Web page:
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On Commerce Street in Crane, Missouri, not far from the antique shops of Main Street, or the creek where the cranes traditionally flocked, a dentist’s office is decked out for the holidays. It has giant toothbrushes sticking up in the front flower bed, and a four-foot tall tooth is lit up with lights.
[Sound: ultrasonic cleaner]
Inside, an ultrasonic cleaner is going to work on the the dental instruments, and the staff members are getting ready to close down the office after another day’s work.
Dr. Terry Burpo has practiced family dentistry for 12 years in this Stone County town of about 1400 people.
According to the Missouri Coalition for Oral Health, a non-profit organization, several counties throughout rural Missouri lack the services of community based, full-time dentists. In this part of rural Stone county, Burpo sees patients from not only Crane, but also the surrounding small towns.
“There’s Hurley and Aurora, and Cape Fair, Shell Knob, some from Reed Spring, and Marionville, and Billings, and a lot of spaces between towns,” Burpo said.
Since he’s worked in both rural and urban settings in the Ozarks, I ask him what separates them from one another.
“The dentistry itself is really, I think, the same. We offer the same services, and we have up-to-date technology. We do digital X-Rays. But with the people, I think, there’s more of a sense of community. I’m involved in the Chamber of Commerce and with local merchants,” he said.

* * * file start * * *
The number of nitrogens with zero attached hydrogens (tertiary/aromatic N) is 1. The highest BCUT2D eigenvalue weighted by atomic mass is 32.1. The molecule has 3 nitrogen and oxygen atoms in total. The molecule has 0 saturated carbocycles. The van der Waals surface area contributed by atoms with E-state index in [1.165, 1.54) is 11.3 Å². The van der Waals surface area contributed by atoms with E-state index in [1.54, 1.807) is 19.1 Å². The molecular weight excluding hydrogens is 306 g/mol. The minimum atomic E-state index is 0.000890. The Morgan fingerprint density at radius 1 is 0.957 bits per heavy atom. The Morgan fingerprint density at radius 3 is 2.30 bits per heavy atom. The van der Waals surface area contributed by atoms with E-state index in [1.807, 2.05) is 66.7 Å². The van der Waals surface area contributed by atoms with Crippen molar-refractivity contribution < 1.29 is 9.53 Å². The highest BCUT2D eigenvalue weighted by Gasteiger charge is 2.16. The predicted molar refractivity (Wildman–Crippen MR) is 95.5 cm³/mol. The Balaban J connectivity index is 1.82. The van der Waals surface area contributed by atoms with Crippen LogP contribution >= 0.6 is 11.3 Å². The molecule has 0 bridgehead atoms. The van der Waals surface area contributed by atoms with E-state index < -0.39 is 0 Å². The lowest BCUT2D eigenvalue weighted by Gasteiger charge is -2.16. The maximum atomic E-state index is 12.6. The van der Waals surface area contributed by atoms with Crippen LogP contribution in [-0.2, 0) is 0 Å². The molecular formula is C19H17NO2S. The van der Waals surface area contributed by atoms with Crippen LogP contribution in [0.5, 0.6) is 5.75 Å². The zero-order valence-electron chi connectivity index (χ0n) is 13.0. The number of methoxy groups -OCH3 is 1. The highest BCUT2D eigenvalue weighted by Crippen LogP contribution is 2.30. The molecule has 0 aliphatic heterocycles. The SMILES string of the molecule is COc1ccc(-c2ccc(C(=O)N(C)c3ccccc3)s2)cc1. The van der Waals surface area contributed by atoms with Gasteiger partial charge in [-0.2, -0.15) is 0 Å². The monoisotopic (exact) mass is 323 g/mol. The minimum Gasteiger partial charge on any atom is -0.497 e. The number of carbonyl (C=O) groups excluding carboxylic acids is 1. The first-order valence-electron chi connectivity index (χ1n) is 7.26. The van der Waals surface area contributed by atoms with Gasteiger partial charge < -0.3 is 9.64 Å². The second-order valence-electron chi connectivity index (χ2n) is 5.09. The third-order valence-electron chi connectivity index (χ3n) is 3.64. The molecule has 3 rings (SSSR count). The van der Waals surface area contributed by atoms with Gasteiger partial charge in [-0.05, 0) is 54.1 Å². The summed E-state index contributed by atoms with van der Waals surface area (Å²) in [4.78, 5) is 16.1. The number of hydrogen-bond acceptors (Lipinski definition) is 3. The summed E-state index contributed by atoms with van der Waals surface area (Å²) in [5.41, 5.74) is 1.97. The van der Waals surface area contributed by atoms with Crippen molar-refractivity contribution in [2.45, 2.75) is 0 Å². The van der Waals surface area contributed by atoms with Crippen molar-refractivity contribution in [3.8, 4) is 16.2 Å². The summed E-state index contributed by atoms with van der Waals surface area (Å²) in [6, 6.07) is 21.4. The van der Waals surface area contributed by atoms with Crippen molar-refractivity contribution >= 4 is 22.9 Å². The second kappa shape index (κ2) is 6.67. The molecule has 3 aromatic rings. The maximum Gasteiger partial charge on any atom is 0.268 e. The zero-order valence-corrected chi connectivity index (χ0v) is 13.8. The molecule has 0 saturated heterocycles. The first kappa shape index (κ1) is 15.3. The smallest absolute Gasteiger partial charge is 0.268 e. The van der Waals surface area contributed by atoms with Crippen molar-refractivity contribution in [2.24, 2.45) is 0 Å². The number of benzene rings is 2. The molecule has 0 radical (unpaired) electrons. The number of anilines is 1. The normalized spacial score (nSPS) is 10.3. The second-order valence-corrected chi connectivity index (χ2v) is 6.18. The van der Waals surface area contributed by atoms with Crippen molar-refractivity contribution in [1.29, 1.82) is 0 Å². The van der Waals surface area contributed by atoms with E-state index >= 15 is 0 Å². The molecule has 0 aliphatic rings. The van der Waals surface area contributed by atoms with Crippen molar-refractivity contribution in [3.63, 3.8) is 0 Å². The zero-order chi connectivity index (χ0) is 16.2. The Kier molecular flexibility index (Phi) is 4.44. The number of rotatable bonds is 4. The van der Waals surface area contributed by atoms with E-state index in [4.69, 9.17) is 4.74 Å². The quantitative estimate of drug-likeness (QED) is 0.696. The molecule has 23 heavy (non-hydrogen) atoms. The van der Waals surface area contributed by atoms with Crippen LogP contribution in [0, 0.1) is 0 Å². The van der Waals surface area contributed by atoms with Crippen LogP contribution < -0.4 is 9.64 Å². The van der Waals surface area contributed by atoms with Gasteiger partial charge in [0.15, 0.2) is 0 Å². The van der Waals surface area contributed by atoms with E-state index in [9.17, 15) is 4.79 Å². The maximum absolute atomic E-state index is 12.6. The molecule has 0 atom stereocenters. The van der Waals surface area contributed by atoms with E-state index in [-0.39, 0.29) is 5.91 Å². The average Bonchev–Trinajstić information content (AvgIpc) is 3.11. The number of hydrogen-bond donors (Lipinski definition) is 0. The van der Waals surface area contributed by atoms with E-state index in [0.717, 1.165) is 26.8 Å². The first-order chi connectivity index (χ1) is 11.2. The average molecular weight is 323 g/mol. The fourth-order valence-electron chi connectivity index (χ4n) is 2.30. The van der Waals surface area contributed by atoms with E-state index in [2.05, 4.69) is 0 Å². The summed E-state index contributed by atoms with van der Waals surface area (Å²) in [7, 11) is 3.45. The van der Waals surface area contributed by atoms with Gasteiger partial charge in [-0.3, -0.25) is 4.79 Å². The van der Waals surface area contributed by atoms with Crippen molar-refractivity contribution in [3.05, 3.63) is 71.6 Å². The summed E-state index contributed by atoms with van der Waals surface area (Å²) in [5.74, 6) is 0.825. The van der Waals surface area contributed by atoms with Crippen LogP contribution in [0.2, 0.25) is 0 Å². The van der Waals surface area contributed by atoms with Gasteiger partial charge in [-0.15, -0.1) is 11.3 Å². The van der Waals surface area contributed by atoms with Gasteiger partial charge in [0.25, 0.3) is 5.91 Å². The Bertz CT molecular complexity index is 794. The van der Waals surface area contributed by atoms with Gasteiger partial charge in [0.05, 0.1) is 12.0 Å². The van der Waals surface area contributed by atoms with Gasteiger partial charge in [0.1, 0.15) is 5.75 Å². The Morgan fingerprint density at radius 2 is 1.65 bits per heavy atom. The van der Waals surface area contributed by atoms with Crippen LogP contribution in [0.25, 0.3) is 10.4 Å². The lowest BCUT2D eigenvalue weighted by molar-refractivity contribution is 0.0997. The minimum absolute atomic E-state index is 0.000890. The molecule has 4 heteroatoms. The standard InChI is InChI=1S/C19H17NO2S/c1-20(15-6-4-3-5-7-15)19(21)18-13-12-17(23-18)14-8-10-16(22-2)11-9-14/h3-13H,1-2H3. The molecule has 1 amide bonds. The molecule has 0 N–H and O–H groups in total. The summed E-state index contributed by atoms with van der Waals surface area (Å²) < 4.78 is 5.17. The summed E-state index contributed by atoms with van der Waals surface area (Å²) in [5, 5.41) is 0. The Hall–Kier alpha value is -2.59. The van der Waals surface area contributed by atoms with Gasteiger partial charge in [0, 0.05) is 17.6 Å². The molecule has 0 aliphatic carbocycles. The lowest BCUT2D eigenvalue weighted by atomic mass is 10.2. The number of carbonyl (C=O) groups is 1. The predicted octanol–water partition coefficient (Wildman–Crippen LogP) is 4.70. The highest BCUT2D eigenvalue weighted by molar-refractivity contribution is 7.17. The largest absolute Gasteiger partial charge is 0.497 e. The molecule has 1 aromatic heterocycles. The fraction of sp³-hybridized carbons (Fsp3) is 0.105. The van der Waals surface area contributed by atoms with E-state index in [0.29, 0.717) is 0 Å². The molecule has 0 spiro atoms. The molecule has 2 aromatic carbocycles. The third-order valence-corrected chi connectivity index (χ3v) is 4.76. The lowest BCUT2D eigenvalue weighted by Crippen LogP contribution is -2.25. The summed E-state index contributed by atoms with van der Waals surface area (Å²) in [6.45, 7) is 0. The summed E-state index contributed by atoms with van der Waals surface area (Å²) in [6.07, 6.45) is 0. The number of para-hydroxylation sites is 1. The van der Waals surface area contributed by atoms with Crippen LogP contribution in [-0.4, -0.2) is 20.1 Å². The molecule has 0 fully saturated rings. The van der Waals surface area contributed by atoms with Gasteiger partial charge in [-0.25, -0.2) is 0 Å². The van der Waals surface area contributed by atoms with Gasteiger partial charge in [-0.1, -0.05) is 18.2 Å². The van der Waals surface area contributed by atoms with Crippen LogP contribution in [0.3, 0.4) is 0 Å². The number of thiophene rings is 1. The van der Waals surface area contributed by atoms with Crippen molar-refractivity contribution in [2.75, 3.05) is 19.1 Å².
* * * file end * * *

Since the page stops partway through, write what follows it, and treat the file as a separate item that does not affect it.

“I don’t see a lot of difference between urban and rural. People like to be pain free. They like to smile, and chew their food comfortably. And I think that’s kind of universal,” he said.
Still, he says about half of his patients are uninsured. For those without dental insurance, he says he tries to spread their work out over time, or finance their dental bills.
According to a county-by-county study done by the University of Wisconsin Population Health Institute and the Robert Wood Johnson Foundation, one in every three children in Stone County lives in a single-parent household, and only 38 percent of children have regular access to healthy foods.
Burpo says for those who are unable to afford dental care, there are still options, at least for children in Crane.
The “Tooth Truck,” or the Ronald McDonald Care Mobile, comes to Crane. Also, Burpo volunteers his skills once a year at Head Start, where he does screenings on low-income kids.
“We set up a couple of folding chairs and I use a flashlight for a lighting source, and a mouth mirror, and just do an examination with the best lighting and facilities that are available. And then if we see any areas that we’re concerned with, then we have them make an appointment here,” Burpo said.
Most impoverished children who end up here for dental work are able to get treatment through Medicaid. The same cannot be said for the state’s impoverished adults. The Missouri Foundation for Oral Health also says Missouri has extremely low re-imbursement rates for dentists who file Medicaid claims.
He says the push for awareness and education of dental hygiene is paying off when it comes to the dental health of children.
He says he has seen several patients whom he would describe as impoverished, and that no matter how you look at it, poverty has a detrimental effect on dental health.
Burpo says he can’t see himself leaving his practice in Crane, and that he’s found the charms and the benefits of a small community refreshing.
Join us tomorrow morning at 7:30, and throughout this week, as our Sense of Community series continues. I’m Jennifer Moore.